In the instant case, the Board described the pertinent issue as follows:
The issue, then, is whether or not a visa petition can be denied on the ground that the petitioner has not established that he is entitled to permanent resident status, even though no adjudication of this status has occurred in deportation or exclusion proceedings.
First, the Board agreed with the government's position that the situation in the Matter of Abdoulin was distinguishable from that found in the Matter of Umale. Specifically, the Board noted that in Umale, the petitioner had been admitted as an LPR, whereas that was not the case in Abdoulin.
The Board discussed its precedent decision in the Matter of Abdelhadi, 15 I&N Dec. 383 (BIA 1975) [PDF version]. The situation in Abdelhadi was similar to that in Umale, where there were questions about whether the LPR petitioner had been eligible for LPR status at the time it was granted. However, in Abdelhadi, the petitioner was not present in the United States, meaning that it had no way of placing her in immigration proceedings to test whether she had abandoned her LPR status. In Abdelhadi, the Board held that the petitioner had not sustained her burden for demonstrating that she was eligible to confer LPR status, but remanded the record to give her the opportunity to rebut the claims that she was not an LPR.
The Board noted that it took the position in both Umale and Abdelhadi that the LPR status of an LPR petitioner is “a claim of such importance” that the LPR “could not be divested” of LPR status “without a full hearing.” Importantly, however, the Board explained that it had also held “where a question had arisen as to the status of the alien which affected his right to confer benefits under the immigration laws to other persons, it was not necessary to overlook this fact until the status had been independently adjudicated.” This distinction, that there is a difference between considering whether the petitioner him or herself is an LPR from considering whether the petitioner is eligible to confer benefits as an LPR in visa petition proceedings, is central to the Board's ultimate decision in the Matter of Abdoulin. To this effect, the Board cited to its decision in the Matter of Brantigan, 11 I&N Dec. 493 (BIA 1966) [PDF version], where it held that in visa petition proceedings, the alien petitioner has the burden of demonstrating that he or she is eligible to confer benefits. This is distinguishable from the Board's decision in the Matter of Kane, 15 I&N Dec. 258 (BIA 1975) [PDF version], where the Board held that if the government claims an LPR abandoned his or her status, the government has the burden of showing abandonment.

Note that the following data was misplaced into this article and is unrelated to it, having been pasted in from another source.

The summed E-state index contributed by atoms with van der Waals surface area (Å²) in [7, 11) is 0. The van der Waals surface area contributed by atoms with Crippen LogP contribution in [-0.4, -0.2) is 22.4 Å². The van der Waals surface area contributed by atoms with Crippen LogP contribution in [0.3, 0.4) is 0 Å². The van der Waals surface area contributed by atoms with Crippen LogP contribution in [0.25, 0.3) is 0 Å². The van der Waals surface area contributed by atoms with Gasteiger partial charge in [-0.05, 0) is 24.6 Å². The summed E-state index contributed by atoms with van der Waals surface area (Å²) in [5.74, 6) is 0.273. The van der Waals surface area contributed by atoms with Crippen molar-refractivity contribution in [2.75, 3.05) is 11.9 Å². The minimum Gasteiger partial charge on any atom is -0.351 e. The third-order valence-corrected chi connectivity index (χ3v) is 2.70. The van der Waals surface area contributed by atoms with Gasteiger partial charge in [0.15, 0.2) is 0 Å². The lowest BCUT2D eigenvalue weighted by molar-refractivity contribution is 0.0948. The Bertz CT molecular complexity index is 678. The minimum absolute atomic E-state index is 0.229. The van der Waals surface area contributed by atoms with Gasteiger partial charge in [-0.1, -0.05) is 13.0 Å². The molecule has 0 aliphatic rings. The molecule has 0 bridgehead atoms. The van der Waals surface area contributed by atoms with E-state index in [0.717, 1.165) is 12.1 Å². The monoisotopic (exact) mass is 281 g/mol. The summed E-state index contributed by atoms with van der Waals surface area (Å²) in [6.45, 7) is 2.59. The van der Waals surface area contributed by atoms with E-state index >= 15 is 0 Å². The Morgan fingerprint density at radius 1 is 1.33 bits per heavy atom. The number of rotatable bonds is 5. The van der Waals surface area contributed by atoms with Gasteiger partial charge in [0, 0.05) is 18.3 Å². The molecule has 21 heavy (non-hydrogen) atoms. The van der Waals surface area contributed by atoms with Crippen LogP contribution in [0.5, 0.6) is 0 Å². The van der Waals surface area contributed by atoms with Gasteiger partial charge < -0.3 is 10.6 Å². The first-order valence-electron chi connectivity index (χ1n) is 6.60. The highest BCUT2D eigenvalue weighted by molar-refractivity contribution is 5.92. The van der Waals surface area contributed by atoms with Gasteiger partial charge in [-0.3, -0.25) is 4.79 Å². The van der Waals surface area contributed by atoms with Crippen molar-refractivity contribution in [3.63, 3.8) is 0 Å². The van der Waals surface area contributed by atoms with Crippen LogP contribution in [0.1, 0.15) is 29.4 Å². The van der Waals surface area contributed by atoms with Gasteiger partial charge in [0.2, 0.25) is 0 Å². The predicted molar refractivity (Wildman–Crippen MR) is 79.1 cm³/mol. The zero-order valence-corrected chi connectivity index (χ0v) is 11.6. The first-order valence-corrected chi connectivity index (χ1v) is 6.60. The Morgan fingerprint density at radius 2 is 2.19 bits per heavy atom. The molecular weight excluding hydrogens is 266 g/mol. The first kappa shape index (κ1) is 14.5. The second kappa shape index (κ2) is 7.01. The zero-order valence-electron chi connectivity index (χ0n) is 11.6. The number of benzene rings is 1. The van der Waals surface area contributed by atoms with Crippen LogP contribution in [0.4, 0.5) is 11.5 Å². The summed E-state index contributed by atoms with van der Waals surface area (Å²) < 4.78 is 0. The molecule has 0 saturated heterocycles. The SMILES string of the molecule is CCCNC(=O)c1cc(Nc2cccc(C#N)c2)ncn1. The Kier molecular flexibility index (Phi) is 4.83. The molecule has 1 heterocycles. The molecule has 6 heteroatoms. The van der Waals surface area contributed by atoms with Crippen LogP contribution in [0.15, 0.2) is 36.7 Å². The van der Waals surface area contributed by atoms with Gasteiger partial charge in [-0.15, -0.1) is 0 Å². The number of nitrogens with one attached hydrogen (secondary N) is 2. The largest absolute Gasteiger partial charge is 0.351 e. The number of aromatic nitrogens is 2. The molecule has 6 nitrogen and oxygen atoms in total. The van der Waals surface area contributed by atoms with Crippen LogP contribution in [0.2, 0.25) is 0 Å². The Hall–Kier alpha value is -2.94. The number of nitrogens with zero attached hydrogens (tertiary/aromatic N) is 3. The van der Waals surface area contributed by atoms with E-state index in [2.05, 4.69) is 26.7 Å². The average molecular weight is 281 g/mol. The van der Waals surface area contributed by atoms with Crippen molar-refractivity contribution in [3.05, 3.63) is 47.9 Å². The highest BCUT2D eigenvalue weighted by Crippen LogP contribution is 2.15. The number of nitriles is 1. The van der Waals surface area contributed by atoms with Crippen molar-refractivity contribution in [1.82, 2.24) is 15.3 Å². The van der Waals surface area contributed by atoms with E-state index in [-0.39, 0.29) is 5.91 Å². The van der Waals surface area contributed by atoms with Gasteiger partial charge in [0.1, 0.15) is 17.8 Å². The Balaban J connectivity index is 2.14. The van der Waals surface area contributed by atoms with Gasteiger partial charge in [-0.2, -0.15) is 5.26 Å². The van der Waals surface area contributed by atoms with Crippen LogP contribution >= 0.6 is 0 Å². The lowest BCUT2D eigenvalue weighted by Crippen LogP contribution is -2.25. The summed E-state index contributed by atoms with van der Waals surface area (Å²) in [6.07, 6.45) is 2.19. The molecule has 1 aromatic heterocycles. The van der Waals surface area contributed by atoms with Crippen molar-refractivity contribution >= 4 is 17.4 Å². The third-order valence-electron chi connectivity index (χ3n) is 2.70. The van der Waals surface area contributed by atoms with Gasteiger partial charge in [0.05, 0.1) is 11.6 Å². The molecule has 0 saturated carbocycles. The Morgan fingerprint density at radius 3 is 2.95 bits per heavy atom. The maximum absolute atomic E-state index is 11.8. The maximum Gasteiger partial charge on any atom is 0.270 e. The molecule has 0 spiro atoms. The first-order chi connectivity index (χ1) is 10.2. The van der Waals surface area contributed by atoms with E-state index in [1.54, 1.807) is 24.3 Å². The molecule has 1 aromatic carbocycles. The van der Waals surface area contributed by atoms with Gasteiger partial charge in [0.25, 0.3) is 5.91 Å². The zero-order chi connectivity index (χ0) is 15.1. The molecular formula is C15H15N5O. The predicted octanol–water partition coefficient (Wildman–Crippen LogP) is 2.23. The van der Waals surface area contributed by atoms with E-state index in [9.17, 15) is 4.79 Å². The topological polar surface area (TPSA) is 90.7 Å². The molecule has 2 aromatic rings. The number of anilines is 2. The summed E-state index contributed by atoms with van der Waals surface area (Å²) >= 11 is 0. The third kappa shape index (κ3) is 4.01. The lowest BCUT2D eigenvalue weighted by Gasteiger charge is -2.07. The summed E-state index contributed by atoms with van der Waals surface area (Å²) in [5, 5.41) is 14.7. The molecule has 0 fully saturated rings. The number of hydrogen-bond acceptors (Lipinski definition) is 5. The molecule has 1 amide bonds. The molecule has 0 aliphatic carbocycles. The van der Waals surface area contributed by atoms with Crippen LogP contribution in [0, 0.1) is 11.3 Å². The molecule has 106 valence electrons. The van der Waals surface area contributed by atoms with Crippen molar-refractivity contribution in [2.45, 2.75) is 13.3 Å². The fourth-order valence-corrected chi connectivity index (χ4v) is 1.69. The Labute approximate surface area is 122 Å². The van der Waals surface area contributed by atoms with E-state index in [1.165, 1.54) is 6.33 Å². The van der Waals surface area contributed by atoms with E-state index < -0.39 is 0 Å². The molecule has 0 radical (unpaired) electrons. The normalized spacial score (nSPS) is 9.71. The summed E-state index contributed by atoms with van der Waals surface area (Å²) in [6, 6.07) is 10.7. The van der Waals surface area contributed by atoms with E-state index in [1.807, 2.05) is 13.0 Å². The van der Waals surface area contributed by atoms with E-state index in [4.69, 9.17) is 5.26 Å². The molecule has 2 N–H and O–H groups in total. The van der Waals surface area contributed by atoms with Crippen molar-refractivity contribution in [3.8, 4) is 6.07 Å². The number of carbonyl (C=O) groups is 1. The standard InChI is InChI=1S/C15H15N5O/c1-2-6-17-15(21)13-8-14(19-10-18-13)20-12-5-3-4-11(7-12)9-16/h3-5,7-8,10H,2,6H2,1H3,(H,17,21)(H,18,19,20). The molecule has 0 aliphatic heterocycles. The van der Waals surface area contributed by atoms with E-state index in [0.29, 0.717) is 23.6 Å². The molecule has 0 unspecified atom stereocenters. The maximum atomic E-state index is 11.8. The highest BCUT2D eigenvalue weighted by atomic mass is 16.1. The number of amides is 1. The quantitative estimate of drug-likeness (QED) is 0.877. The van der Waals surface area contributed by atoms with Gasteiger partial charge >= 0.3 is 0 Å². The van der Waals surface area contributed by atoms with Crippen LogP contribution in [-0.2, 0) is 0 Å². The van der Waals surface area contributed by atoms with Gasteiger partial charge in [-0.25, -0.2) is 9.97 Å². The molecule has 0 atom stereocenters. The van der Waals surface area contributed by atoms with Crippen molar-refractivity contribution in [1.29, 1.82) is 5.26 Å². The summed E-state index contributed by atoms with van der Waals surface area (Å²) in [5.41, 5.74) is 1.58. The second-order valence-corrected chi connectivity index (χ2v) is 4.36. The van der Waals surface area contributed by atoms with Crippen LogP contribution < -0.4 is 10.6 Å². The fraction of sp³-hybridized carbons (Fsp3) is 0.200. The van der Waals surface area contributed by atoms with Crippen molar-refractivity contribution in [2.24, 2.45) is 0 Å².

The Board explained that there were significant differences between the petitioner's situation in the Matter of Abdoulin and the situations presented in the Umane and Abdelhadi. The government did not question the petitioner's qualifications for LPR status in the first place in Abdoulin. Rather, the government alleged that the petitioner was ineligible to confer LPR status based on his actions after being granted LPR status. The Board noted that the petitioner had been absent from the United States for “about [eleven] years.” Furthermore, after that eleven-year absence, the petitioner reentered the United States three times not as an LPR, but rather as a nonimmigrant student. Due to these facts in conjunction with “the lateness of his claim to [LPR] status,” the Board held that the petitioner's LPR status had “been placed in sufficient doubt as to justify the conclusion that he has not established his entitlement to confer [LPR status] under section 203(a)(2)” of the INA.